RYE, N.Y. (HedgeWorld.com)--Hedge fund investing slowed down toward the end of 2004, but the industry still managed to absorb a record US$123 billion in net inflows, according to research from Tremont Capital Management Inc.'s* TASS Research division.
The fourth quarter saw the lowest net asset flow number TASS recorded all year--US$16.3 billion. That followed a US$25.1 billion figure for the third quarter, which itself was slightly more than half the record US$43.3 billion TASS measured in the second quarter. TASS's first quarter estimate of asset inflows was US$38.2 billion.
"Growth continued last year, although the pace declined through the last half," said Robert I. Schulman, co-chief executive of Tremont, in a statement. "The industry has attracted substantial interest over the last years as investors sought out returns non-correlated to the broad markets."
While some may be quick to seize on the slowdown in asset flows in the second half of 2004 as evidence the hedge fund industry is cooling off as it approaches US$1 trillion in assets, there are a number of reasons to hold off on that assessment. Mr. Schulman emphasized that the growth slowdown as measured by TASS was not unexpected, given that low equity market volatility affected many funds' performance and kept hedge fund investors "on the sidelines."
"The fourth quarter marked a cycle of slower, yet good growth in an industry where asset flows have grown at a feverish pace," Mr. Schulman said.
Another reason for caution among the "hedge funds are so over" crowd is that less than a month ago, Chicago-based Hedge Fund Research Inc., reported that its database showed fourth-quarter flows of US$27 billion, which along with US$52 billion in positive fund performance combined to fuel the largest single-quarter growth in hedge fund assets HFR had ever recorded.
According to the TASS data, long/short equity strategies saw the biggest inflows in 2004. Investors poured US$33 billion into such strategies, including US$4.5 billion in the fourth quarter, according to TASS.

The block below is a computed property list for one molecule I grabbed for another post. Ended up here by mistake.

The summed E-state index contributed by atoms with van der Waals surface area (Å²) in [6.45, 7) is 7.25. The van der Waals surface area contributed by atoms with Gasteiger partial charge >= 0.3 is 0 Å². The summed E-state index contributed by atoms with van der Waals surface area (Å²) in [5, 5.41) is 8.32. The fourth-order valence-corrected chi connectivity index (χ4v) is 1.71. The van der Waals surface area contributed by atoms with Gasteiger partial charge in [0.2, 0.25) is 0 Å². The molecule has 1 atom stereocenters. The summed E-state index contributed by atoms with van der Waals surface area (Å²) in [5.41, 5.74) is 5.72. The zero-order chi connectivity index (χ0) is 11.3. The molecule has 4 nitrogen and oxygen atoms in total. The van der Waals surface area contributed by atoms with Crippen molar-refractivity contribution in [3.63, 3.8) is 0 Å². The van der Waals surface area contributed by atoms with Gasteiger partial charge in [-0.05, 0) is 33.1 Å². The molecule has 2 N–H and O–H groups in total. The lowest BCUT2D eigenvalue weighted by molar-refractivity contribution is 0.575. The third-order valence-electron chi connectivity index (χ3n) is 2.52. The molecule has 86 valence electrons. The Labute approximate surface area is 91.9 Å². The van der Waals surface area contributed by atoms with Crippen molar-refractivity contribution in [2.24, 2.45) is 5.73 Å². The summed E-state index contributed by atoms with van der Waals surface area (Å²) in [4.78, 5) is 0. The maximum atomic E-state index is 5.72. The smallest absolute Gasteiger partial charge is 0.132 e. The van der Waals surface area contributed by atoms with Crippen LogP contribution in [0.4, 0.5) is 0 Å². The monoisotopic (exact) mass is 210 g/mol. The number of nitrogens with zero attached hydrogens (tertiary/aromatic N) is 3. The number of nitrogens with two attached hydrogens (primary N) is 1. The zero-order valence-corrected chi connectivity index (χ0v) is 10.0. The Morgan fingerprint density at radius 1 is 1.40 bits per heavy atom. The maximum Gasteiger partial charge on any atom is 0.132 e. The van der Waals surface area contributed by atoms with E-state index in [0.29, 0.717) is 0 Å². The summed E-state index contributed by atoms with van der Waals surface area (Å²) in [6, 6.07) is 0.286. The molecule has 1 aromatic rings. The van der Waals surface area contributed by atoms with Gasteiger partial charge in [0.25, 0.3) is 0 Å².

Event-driven strategies took in US$6.6 billion in the fourth quarter, according to TASS, which brought their total inflow for the year to US$25.7 billion.
Multi-strategy funds saw US$16.7 billion in net inflows in 2004, according to TASS, including US$2.9 billion in the fourth quarter. It was not immediately clear whether TASS's fourth quarter multi-strategy total included any of the money reportedly raised by Goldman Sachs Group Inc. alum Eric Mindich, whose Eton Park Capital Management LP, New York, took in more than US$3.5 billion in new assets after its launch.
"The fourth quarter asset inflows continued to favor strategies with broad investment latitude," said Stephen Jupp, senior vice president and director of quantitative research at Tremont, in a statement. "It also favored the multi-strategy category which consists of managers who allocate money to more than one type of strategy. This approach appears to have gained in popularity over the year as investors seek out funds offering more flexibility than a single-strategy focus."
TASS officials estimate the size of the hedge fund industry is now about US$975 billion, which jibes with earlier estimates from HFR (US$972.6 billion) and Hennessee Group LLC, New York (US$934 billion).
The TASS numbers are based on the TASS database, which includes roughly 3,000 active funds and another 2,100 funds that were active at some point between January 1994 and December 2004, but which have now shut down, according to TASS.
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